Robert S. de Ropp

On a mountainside in Northern California there lived, until his death in the fall of 1987, a man who had something urgent to say to every person pursuing the inner-transformative path.

Robert S. de Ropp, born on February 1, 1913, was a household name among the "counterculture" of the sixties. His book, The Master Game, became a bestseller, not only within the "fringe element", but also within mainstream society, and was given recognition in such distinguished journals as The New York Times, The London Times and TIME Magazine.

London-born de Ropp explored diverse cultures early in life. His childhood experiences included living and working on a peasant farm in Lithuania and a sheep farm in Australia.

A biologist with a Ph.D. from the University of London, de Ropp determined at an early age to be a professional scientist and realized this aim in the area of plant and animal cell research,cancer research and on the uses of drugs and biofeedback for altering consciousness.

In his autobiography, Warrior's Way, he describes how his childhood fascination with magic, ritual and the mysterious aspects of life naturally led him to laboratory research into the mysteries of nature. He always had the greatest reverence for life and respect for the laws of nature, as opposed to much human behavior which he found to violate both nature and common sense. For de Ropp, Man's spiritual development is a part of natural law; but it is a part that requires deliberate effort on the part of Man (the individual) to carry to completion--a responsibility that he found most individuals unwilling to assume.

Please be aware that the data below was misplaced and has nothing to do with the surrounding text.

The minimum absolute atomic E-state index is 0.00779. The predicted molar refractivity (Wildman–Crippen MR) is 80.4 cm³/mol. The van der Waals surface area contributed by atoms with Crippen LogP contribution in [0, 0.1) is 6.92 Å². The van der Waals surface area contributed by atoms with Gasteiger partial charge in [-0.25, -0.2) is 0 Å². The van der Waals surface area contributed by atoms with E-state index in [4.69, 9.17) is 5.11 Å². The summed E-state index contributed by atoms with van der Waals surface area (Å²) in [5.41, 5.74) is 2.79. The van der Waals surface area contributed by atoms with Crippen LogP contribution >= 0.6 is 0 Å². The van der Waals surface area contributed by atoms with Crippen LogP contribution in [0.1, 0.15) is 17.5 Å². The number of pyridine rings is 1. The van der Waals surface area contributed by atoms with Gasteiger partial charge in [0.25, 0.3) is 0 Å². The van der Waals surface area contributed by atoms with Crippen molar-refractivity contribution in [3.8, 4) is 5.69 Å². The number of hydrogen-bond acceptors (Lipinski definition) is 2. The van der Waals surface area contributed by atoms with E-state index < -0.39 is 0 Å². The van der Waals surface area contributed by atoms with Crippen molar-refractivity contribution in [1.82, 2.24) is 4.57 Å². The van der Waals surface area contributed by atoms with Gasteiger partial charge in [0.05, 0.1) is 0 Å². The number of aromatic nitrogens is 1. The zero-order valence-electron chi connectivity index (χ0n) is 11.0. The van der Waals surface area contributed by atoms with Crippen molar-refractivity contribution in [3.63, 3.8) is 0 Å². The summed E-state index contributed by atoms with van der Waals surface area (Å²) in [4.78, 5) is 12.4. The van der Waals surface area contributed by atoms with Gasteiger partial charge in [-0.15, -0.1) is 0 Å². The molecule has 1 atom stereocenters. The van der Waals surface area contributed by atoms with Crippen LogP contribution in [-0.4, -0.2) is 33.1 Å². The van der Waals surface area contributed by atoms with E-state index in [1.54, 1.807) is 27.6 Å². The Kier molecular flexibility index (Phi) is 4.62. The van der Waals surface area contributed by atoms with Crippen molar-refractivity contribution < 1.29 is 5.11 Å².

As a young man de Ropp became a colleague and friend of Aldous Huxley, Alan Watts, Charles Lindbergh, Timothy Leary, Carlos Casteneda and J.G. Bennett. He also studied for years with P.D.Ouspensky and Madame Ouspensky, which many regard as the catalyst in his transformation.

De Ropp's writings are simple parables told in the chronology of his everyday life. They are sometimes reminiscent of a Buddhist or Taoist monk, and at other times intellectually scientific--probing the metaphysical/spiritual depths of existence. He is a true example of what it means to live an examined life, in the Socratic sense, as a true philosopher or lover of wisdom. More than a doomsayer, far more than a scientific observer, beyond the limitations of a utopian dreamer, Robert de Ropp spoke out with the integrity and acerbity of an Old Testament prophet.

Robert de Ropp is gone, his writings and his work is this life are complete. But he leaves us this important message: it may not be too late for you to choose life and assume the requisite responsibilities.